Obama seeks PM Modi's support for global climate talks; supports govt's solar goals
Krishna N Das January 26, 2015
US President Barack Obama on Sunday offered to help finance India's ambitious solar energy target and sought Prime Minister Narendra Modi's support at global climate talks in Paris later in 2015.
The country is the world's third-largest greenhouse gas emitter and often acts as the voice of the world's developing countries in United Nations talks on everything from climate change to economic cooperation.
The government is reluctant to commit to emission targets on the ground that this could hinder economic growth, which is vital to lifting the country out of poverty. Instead, PM Modi has made it a priority to expand the country's renewable energy capacity and lessen the need for polluting fossil fuels.
"We very much support India's ambitious goal for solar energy, and stand ready to speed this expansion with additional financing," Obama said in a joint press conference with the Prime Minister on the first day of his three-day visit to the national capital.
The country is seeking investments of US $100 billion over seven years to boost the domestic solar energy capacity by 33 times to 100,000 megawatts.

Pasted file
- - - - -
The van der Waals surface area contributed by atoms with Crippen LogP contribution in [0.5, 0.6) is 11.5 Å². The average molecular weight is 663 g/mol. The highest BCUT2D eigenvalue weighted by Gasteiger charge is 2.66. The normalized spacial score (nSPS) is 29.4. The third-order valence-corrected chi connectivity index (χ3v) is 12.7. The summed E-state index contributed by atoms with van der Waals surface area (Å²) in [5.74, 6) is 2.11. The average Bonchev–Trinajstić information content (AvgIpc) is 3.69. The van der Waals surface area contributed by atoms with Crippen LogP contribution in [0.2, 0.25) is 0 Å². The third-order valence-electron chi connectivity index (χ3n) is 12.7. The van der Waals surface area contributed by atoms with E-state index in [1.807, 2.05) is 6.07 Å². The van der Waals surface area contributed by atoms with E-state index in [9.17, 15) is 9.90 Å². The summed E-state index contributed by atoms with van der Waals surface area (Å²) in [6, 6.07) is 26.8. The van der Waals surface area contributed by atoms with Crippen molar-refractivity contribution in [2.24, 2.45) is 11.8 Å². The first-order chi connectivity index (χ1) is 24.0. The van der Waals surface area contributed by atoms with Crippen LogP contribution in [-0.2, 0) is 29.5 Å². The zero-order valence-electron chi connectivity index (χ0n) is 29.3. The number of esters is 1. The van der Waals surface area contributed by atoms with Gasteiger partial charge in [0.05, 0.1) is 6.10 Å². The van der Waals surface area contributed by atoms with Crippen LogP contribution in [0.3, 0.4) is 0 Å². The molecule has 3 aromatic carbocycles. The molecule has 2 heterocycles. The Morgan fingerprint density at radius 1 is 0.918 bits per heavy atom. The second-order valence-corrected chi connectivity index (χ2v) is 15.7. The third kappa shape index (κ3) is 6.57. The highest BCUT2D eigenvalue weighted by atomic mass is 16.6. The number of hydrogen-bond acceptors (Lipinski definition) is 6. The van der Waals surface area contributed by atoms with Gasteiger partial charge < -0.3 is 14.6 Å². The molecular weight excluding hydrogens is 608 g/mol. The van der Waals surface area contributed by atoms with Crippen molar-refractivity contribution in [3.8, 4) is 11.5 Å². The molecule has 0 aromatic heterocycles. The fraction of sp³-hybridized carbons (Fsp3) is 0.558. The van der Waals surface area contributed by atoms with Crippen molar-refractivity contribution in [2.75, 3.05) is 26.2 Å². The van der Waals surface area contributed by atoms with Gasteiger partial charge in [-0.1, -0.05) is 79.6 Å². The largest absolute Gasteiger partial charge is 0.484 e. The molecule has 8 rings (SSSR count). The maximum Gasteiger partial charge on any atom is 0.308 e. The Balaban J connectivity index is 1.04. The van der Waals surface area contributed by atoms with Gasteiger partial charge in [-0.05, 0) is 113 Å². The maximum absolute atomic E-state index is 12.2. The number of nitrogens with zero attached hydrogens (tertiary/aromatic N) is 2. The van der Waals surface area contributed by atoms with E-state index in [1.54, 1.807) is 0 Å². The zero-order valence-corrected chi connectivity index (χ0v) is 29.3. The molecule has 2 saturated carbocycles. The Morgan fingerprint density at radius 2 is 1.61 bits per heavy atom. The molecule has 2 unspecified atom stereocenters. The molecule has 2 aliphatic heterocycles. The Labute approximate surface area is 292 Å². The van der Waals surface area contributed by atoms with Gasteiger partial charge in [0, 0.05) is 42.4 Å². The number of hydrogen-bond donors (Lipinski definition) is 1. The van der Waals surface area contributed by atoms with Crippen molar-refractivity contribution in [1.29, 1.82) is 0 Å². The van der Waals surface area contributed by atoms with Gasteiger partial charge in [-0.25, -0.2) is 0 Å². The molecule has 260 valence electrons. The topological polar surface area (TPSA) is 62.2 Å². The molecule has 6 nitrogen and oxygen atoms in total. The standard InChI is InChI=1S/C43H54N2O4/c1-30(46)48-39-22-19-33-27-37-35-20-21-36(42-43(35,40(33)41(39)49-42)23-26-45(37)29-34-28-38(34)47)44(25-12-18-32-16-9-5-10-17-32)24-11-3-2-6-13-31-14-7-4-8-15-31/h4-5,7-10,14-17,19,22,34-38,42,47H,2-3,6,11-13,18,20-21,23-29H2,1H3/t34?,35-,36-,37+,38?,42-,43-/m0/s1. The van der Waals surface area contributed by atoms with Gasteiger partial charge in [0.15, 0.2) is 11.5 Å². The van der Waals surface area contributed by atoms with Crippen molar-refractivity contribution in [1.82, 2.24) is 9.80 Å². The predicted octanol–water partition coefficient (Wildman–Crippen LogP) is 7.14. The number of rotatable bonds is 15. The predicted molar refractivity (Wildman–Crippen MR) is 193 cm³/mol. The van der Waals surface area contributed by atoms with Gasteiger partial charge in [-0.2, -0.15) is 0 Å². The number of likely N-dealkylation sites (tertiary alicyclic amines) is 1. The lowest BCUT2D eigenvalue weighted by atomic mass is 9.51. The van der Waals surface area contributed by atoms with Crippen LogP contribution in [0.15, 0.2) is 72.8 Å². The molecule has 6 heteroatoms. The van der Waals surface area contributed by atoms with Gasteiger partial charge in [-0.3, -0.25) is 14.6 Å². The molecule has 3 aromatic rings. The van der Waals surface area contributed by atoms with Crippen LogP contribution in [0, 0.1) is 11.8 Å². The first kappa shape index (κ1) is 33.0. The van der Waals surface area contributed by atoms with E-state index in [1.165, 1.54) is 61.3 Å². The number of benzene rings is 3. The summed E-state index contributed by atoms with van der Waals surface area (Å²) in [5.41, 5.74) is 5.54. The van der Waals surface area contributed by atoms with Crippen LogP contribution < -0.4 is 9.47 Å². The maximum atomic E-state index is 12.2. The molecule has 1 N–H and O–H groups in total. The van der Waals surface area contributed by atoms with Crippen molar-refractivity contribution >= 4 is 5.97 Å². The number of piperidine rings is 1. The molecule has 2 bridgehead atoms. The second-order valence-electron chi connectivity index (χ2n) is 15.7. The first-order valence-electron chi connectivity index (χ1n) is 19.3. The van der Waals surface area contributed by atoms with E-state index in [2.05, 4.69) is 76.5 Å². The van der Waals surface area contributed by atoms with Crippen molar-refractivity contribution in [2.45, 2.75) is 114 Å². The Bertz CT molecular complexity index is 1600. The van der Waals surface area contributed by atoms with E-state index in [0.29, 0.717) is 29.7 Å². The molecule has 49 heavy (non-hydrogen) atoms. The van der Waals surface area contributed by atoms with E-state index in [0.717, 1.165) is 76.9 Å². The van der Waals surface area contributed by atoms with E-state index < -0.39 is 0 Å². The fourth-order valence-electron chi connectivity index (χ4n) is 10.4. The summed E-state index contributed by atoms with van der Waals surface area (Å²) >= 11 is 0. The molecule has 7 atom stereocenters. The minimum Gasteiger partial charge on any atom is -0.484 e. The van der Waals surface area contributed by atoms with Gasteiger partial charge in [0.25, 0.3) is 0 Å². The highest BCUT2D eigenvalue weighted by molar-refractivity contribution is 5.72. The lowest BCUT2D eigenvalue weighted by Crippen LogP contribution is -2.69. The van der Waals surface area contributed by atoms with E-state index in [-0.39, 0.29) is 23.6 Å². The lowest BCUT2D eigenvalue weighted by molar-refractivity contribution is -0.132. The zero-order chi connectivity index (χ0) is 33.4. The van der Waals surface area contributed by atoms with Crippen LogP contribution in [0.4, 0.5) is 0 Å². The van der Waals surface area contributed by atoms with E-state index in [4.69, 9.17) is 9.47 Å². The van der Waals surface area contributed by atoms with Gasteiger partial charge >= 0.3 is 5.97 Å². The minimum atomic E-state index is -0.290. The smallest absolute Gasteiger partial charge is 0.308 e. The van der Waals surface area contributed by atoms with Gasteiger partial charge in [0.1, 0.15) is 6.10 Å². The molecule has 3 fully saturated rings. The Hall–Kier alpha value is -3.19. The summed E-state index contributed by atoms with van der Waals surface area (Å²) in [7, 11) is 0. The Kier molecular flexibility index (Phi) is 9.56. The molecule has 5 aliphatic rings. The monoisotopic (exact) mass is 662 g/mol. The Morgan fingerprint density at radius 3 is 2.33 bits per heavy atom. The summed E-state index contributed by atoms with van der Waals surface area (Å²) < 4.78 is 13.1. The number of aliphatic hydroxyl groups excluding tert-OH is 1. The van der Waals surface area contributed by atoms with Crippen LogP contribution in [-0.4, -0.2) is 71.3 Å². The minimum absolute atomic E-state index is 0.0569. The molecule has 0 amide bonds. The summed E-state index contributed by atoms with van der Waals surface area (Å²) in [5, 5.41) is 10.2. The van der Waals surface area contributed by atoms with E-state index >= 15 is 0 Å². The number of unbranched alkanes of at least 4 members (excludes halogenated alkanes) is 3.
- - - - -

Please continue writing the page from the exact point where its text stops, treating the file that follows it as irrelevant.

The UN asked governments on Thursday to submit plans to cut greenhouse gas emissions as the building blocks of a deal due in Paris in December to limit global warming, after scientists said 2014 was the hottest year on record.
"The prime minister and I made a personal commitment to work together to pursue a strong global climate agreement in Paris," Obama said, adding, "As I indicated to him, I think India's voice is very important on this issue."
Modi said a deal between Washington and China committing to a peak year for emissions did not put pressure to do the same on India, where industrialisation is far behind its larger neighbour and where hundreds of millions have no electricity.
The US Export-Import Bank is exploring projects for a $1 billion clean energy financing for companies willing to ship equipment from the United States to India.
First Solar and SunEdison Inc are two US solar companies that already have sizeable businesses in the country, and together with local firms, are expected to invest $6 billion in India in the financial year ending March 31, 2015 and $14 billion in the 2015-16 financial year.
To further mobilise private capital for the clean energy sector, the US Agency for International Development will install a field investment officer in the country this summer, the White House Press Office said in a statement after the summit.